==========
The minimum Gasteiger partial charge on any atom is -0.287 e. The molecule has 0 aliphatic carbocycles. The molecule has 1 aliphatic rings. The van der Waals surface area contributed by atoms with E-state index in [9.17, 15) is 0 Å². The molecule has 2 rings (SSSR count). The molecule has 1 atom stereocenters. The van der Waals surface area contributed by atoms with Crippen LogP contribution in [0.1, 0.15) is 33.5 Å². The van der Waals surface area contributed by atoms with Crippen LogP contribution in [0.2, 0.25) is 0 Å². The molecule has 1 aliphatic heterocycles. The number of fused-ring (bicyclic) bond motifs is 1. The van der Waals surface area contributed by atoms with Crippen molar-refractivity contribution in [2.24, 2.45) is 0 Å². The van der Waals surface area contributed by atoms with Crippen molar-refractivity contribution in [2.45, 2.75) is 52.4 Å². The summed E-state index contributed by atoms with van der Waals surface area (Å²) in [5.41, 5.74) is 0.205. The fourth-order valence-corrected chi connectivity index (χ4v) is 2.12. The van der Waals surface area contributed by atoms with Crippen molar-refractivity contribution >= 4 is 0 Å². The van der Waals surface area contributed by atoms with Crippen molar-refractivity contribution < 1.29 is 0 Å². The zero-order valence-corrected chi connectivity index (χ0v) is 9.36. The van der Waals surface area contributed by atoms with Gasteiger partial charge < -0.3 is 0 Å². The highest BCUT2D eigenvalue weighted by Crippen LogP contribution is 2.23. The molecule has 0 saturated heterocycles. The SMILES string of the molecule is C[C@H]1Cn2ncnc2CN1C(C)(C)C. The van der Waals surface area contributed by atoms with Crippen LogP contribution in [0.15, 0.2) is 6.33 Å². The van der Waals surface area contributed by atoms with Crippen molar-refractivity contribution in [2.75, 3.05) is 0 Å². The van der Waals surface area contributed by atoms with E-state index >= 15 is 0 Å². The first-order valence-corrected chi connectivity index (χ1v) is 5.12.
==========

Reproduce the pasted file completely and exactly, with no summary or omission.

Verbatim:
The minimum Gasteiger partial charge on any atom is -0.287 e. The molecule has 0 aliphatic carbocycles. The molecule has 1 aliphatic rings. The van der Waals surface area contributed by atoms with E-state index in [9.17, 15) is 0 Å². The molecule has 2 rings (SSSR count). The molecule has 1 atom stereocenters. The van der Waals surface area contributed by atoms with Crippen LogP contribution in [0.1, 0.15) is 33.5 Å². The van der Waals surface area contributed by atoms with Crippen LogP contribution in [0.2, 0.25) is 0 Å². The molecule has 1 aliphatic heterocycles. The number of fused-ring (bicyclic) bond motifs is 1. The van der Waals surface area contributed by atoms with Crippen molar-refractivity contribution in [2.24, 2.45) is 0 Å². The van der Waals surface area contributed by atoms with Crippen molar-refractivity contribution in [2.45, 2.75) is 52.4 Å². The summed E-state index contributed by atoms with van der Waals surface area (Å²) in [5.41, 5.74) is 0.205. The fourth-order valence-corrected chi connectivity index (χ4v) is 2.12. The van der Waals surface area contributed by atoms with Crippen molar-refractivity contribution >= 4 is 0 Å². The van der Waals surface area contributed by atoms with Crippen molar-refractivity contribution < 1.29 is 0 Å². The zero-order valence-corrected chi connectivity index (χ0v) is 9.36. The van der Waals surface area contributed by atoms with Gasteiger partial charge < -0.3 is 0 Å². The highest BCUT2D eigenvalue weighted by Crippen LogP contribution is 2.23. The molecule has 0 saturated heterocycles. The SMILES string of the molecule is C[C@H]1Cn2ncnc2CN1C(C)(C)C. The van der Waals surface area contributed by atoms with Crippen LogP contribution in [0.15, 0.2) is 6.33 Å². The van der Waals surface area contributed by atoms with Crippen molar-refractivity contribution in [2.75, 3.05) is 0 Å². The van der Waals surface area contributed by atoms with E-state index >= 15 is 0 Å². The first-order valence-corrected chi connectivity index (χ1v) is 5.12.